They were a major political issue in the elections of 1798 and 1800, controversial then, and remaining so today. Opposition to them resulted in the highly controversial Virginia and Kentucky Resolutions, authored by James Madison and Thomas Jefferson. Prominent prosecutions under the Sedition Act include:

  • James Thomson Callender, a Scottish citizen, had been expelled from Great Britain for his political writings. Living first in Philadelphia, then seeking refuge close by in Virginia, he wrote a book titled The Prospect Before Us (read and approved by Vice President Jefferson before publication) in which he called the Adams administration a “continual tempest of malignant passions” and the President a “repulsive pedant, a gross hypocrite and an unprincipled oppressor.” Callender, already residing in Virginia and writing for the Richmond Examiner, was indicted in mid-1800 under the Sedition Act and convicted, fined $200, and sentenced to nine months in jail.[11]:211–20
  • Matthew Lyon was a Democratic-Republican congressman from Vermont. He was the first individual to be placed on trial under the Alien and Sedition Acts.[1] He was indicted in 1800 for an essay he had written in the Vermont Journal accusing the administration of “ridiculous pomp, foolish adulation, and selfish avarice.” While awaiting trial, Lyon commenced publication of Lyon’s Republican Magazine, subtitled “The Scourge of Aristocracy”. At trial, he was fined $1,000 and sentenced to four months in jail. After his release, he returned to Congress.[12][11]:102–08
  • Benjamin Franklin Bache was editor of the Philadelphia Aurora, a Democratic-Republican newspaper. Bache had accused George Washington of incompetence and financial irregularities, and “the blind, bald, crippled, toothless, querulous Adams” of nepotism and monarchical ambition. He was arrested in 1798 under the Sedition Act, but he died of yellow fever before trial.[11]:27–29, 65, 96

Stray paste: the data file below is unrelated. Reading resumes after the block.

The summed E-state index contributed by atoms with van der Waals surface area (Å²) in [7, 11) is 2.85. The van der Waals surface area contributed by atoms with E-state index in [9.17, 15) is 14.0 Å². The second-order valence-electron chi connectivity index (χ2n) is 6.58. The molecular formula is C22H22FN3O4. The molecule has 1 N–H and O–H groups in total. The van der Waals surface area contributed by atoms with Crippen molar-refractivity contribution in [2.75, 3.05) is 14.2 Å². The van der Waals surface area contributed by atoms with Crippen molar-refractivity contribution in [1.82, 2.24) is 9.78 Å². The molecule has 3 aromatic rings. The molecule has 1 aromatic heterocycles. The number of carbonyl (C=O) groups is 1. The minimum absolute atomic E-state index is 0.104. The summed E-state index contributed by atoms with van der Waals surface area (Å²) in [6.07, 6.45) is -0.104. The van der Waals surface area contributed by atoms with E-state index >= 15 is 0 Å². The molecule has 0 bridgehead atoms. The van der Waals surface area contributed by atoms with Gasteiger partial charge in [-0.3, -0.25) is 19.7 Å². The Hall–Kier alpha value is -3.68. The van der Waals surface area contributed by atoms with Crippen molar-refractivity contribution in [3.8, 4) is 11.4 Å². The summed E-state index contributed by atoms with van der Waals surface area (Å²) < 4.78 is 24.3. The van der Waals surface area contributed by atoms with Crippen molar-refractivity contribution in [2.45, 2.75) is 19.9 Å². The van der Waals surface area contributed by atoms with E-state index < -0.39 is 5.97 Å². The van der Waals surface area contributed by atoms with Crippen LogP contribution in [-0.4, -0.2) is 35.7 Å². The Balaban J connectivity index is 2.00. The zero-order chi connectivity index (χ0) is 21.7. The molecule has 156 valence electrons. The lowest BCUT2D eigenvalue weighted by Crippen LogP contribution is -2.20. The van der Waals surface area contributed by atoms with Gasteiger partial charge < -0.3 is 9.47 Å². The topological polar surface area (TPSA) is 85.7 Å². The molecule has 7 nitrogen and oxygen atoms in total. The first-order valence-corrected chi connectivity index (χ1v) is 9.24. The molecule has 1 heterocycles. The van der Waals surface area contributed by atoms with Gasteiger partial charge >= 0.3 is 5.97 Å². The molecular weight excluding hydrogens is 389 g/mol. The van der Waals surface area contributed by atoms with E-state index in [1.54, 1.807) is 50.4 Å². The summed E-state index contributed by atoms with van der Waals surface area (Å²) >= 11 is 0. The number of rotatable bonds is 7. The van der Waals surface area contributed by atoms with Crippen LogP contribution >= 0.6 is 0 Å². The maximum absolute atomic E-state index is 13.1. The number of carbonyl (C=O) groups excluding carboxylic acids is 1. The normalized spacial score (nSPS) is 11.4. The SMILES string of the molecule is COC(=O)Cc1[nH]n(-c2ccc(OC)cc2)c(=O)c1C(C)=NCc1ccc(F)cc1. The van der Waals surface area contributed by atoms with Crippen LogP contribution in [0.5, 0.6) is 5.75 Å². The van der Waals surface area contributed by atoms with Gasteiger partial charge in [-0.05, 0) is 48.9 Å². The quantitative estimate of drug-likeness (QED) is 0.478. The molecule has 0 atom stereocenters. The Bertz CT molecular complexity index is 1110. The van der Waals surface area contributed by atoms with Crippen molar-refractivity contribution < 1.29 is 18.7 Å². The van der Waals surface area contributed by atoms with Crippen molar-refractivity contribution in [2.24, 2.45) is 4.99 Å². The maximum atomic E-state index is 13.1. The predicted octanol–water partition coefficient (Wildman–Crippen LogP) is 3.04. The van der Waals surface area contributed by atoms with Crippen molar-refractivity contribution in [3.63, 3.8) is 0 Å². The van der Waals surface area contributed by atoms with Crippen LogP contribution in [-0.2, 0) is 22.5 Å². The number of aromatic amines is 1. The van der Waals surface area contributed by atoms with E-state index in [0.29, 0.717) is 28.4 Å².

• Anthony Haswell was an English immigrant and a printer of the Jeffersonian Vermont Gazette.[13] Haswell had reprinted from the Aurora Bache’s claim that the federal government employed Tories, also publishing an advertisement from Lyon’s sons for a lottery to raise money for his fine that decried Lyon’s oppression by jailers exercising “usurped powers”.[14] Haswell was found guilty of seditious libel by judge William Paterson, and sentenced to a two-month imprisonment and a $200 fine.[15]
  • Luther Baldwin was indicted, convicted, and fined $100 for a drunken incident that occurred during a visit by President Adams to Newark, New Jersey. Upon hearing a gun report during a parade, he yelled “I hope it hit Adams in the arse.”[16][11]:112–14
  • In November 1798, David Brown led a group in Dedham, Massachusetts, including Benjamin Fairbanks, in setting up a liberty pole with the words, “No Stamp Act, No Sedition Act, No Alien Bills, No Land Tax, downfall to the Tyrants of America; peace and retirement to the President; Long Live the Vice President.”[15][17][18] Brown was arrested in Andover, Massachusetts, but because he could not afford the $4,000 bail, he was taken to Salem for trial.[17] Brown was tried in June 1799.[15] Brown pleaded guilty, but Justice Samuel Chase asked him to name others who had assisted him.[15] Brown refused, was fined $480,[17][19] and sentenced to eighteen months in prison, the most severe sentence ever imposed under the Sedition Act.[15][17] Link

To the people of the day, it must have seemed hopeless, but we now that they overcame those dark days and we shall do the same today.  It seems to be just as dark of days with a man like Donald Trump in the White House and his version of the Federalists in control of both houses of Congress and the Supreme Court, but all hope is not lost.  If we were able to overcome the dark days of the past, we will overcome these dark days.  The only question is how many will suffer before they are overcome?

 

Edited 12/19/2017